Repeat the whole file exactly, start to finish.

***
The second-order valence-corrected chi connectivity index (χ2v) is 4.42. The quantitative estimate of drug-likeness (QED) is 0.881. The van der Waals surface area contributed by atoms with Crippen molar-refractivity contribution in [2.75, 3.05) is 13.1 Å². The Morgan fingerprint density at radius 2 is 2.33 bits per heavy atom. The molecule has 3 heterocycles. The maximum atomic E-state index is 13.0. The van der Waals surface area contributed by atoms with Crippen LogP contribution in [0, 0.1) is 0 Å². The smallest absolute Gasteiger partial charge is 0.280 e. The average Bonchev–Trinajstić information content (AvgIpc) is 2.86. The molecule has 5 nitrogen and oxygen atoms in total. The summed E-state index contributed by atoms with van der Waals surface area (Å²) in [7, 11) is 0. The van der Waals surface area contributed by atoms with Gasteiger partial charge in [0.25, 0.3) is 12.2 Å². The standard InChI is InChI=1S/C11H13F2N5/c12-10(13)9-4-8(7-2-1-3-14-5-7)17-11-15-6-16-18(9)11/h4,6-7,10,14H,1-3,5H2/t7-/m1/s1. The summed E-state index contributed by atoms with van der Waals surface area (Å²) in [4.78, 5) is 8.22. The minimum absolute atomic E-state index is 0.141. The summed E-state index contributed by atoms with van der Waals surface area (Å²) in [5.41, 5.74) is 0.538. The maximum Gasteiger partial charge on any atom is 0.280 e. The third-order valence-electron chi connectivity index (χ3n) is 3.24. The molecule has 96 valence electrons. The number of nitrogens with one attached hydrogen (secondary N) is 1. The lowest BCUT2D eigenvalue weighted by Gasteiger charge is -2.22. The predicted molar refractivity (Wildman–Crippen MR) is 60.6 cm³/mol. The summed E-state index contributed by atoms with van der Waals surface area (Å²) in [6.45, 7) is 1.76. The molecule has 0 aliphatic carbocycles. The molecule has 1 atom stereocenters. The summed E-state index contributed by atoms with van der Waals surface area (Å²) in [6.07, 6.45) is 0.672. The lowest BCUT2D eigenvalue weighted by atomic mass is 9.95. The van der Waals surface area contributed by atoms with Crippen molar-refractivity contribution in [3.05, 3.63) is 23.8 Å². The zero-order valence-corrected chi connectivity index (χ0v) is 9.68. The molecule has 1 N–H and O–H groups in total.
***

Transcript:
The second-order valence-corrected chi connectivity index (χ2v) is 4.42. The quantitative estimate of drug-likeness (QED) is 0.881. The van der Waals surface area contributed by atoms with Crippen molar-refractivity contribution in [2.75, 3.05) is 13.1 Å². The Morgan fingerprint density at radius 2 is 2.33 bits per heavy atom. The molecule has 3 heterocycles. The maximum atomic E-state index is 13.0. The van der Waals surface area contributed by atoms with Crippen LogP contribution in [0, 0.1) is 0 Å². The smallest absolute Gasteiger partial charge is 0.280 e. The average Bonchev–Trinajstić information content (AvgIpc) is 2.86. The molecule has 5 nitrogen and oxygen atoms in total. The summed E-state index contributed by atoms with van der Waals surface area (Å²) in [7, 11) is 0. The van der Waals surface area contributed by atoms with Gasteiger partial charge in [0.25, 0.3) is 12.2 Å². The standard InChI is InChI=1S/C11H13F2N5/c12-10(13)9-4-8(7-2-1-3-14-5-7)17-11-15-6-16-18(9)11/h4,6-7,10,14H,1-3,5H2/t7-/m1/s1. The summed E-state index contributed by atoms with van der Waals surface area (Å²) in [4.78, 5) is 8.22. The minimum absolute atomic E-state index is 0.141. The summed E-state index contributed by atoms with van der Waals surface area (Å²) in [5.41, 5.74) is 0.538. The maximum Gasteiger partial charge on any atom is 0.280 e. The third-order valence-electron chi connectivity index (χ3n) is 3.24. The molecule has 96 valence electrons. The number of nitrogens with one attached hydrogen (secondary N) is 1. The lowest BCUT2D eigenvalue weighted by Gasteiger charge is -2.22. The predicted molar refractivity (Wildman–Crippen MR) is 60.6 cm³/mol. The summed E-state index contributed by atoms with van der Waals surface area (Å²) in [6.45, 7) is 1.76. The molecule has 0 aliphatic carbocycles. The molecule has 1 atom stereocenters. The summed E-state index contributed by atoms with van der Waals surface area (Å²) in [6.07, 6.45) is 0.672. The lowest BCUT2D eigenvalue weighted by atomic mass is 9.95. The van der Waals surface area contributed by atoms with Crippen molar-refractivity contribution in [3.05, 3.63) is 23.8 Å². The zero-order valence-corrected chi connectivity index (χ0v) is 9.68. The molecule has 1 N–H and O–H groups in total.